An Orinda resident runs the numbers and writes with concerns about what he regards as a significant underestimation of costs needed to improve the city’s roadways.
I continue to be disturbed about what the City is telling its residents about their road system and what I consider to be the false hope that they will be able to fix the problem with the current Measure J’s $20 million followed by a “final” $25 million to be raised by some other tax four years from now. The Orinda Way article telling the residents that a 70 PCI average road condition is “appropriate” and “acceptable” preys on their lack of knowledge of what that really means and will ultimately undermine their faith in the City government.
I assume very few of you have the time to plow through pages of data detailing every aspect of running the City. However, I am sure you are aware of the 2012 Harris report on the City’s roads. This report is contained in the Roads & Infrastructure section of the City’s web site, titled “2012-2013 Pavement Management Program Update (PTAP-13) Final Report – October 2012.” In this report are a number of “scenarios” of what it would cost to bring the City’s roads to various levels of condition from do-nothing; to maintain the current average PCI (about 50); to increase the average PCI to 70 (the goal of the current City Road Plan); to raise the average PCI to about 85 (the “optimum” scenario mentioned in the recently revised Plan as costing $23 million in excess of The Plan’s $66 million projection.)
In the current Plan the City tells its residents that with the current goal of an average PCI of 70 it “anticipates” that no road will have a PCI of under 50. I believe that this “anticipation” cannot be substantiated by any facts we current have. To back up this belief I direct you to two pages in the Harris report; pages 60 and 61.
Page 60 summarizes the road conditions before and after the spending of $58 million (for roads alone, no drainage) over five years (not ten). This is equivalent to the “optimum” plan mentioned in the current Road Plan. At the end of those five years, 5 percent of the City’s roads (about 5 miles) would still be in Class IV (Poor – PCI<50) condition and 2 percent (2 miles) would be in Class V (Very Poor – PCI<25) condition. This is after spending 58 million over 5 years. With $3 million needed per year for maintenance alone, adding four more years to the construction period adds another $12 million and then there needs to be added another $14 million for drainage. $84 million if it can be done in nine years and there are still 7 miles of roads with PCI less than 50 (which could cost another $7 million to repair).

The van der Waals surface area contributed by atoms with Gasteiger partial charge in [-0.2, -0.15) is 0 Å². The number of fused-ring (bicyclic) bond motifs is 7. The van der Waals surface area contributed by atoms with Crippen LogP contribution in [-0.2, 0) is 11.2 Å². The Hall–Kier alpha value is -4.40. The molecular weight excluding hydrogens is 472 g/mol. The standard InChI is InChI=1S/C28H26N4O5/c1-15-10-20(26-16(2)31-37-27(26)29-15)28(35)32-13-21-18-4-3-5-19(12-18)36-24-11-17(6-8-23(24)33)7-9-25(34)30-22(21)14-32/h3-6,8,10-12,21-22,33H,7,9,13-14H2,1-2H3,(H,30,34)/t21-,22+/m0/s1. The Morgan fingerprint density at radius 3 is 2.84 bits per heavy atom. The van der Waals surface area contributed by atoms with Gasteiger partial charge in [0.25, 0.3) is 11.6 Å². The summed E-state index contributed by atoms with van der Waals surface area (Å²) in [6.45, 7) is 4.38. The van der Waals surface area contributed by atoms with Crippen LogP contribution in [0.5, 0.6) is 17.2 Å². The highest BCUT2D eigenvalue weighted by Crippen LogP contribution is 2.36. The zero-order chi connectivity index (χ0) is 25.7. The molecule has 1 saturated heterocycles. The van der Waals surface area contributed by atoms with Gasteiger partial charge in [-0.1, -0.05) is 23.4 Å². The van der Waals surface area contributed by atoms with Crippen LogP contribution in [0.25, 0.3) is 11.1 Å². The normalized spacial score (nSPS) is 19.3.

Page 61 summarizes the road condition for the scenario ending up with an average PCI of 70; the goal of the current City Plan. At the end of five years and $39 million for roads alone, 5 percent of the roads are still in Poor condition and 17 percent are in Very Poor condition. Twenty miles of roads in Poor and Very Poor condition when the average PCI is 70. The current City Plan is to fix the Very Poor roads first, not the Poor roads. This will bring the average PCI up faster than the Harris report scenario which means there will be MORE than 20 miles of roads under 50 PCI when the 70-PCI goal is reached. This is neither “appropriate” nor “acceptable”. One quarter of Orinda’s residents should not end up living on a Poor road.
How the City can “anticipate” it can do over $90+ million worth of work (the Harris report’s costs came from Street Saver which Dennis Fay reported to you is pretty accurate) for $66 million is beyond me. “Because we don’t believe the voters will vote for a $20 million bond if they knew it would cost $90-100 million to get the job done” is not a good enough answer.
Maybe Orinda Watch’s demands for a plan are slightly excessive, but under-estimating costs by 30 or 40 percent or more or being willing to accept 20-30 miles of Poor roads as a reasonable standard for Orinda is not right. Whether Measure J passes or not, the City needs to move forward to better understand what it is going to take to get every Orinda resident a good road in front of his/her home and how it is going to raise the funds to make this happen. Saying “people won’t pay for it” or “this is all we can afford” is wrong. The Measure L sales tax is bringing in $1 million per year on sales of $200 million. There is $9 billion of residential real estate in Orinda. This community can’t afford $100 million in road repairs? You are selling your community short if you believe that. The residents of Orinda who have elected you to represent their best interests don’t deserve this level of deception. The ends do not justify the means because the End is 20-30 miles of roads in Poor condition.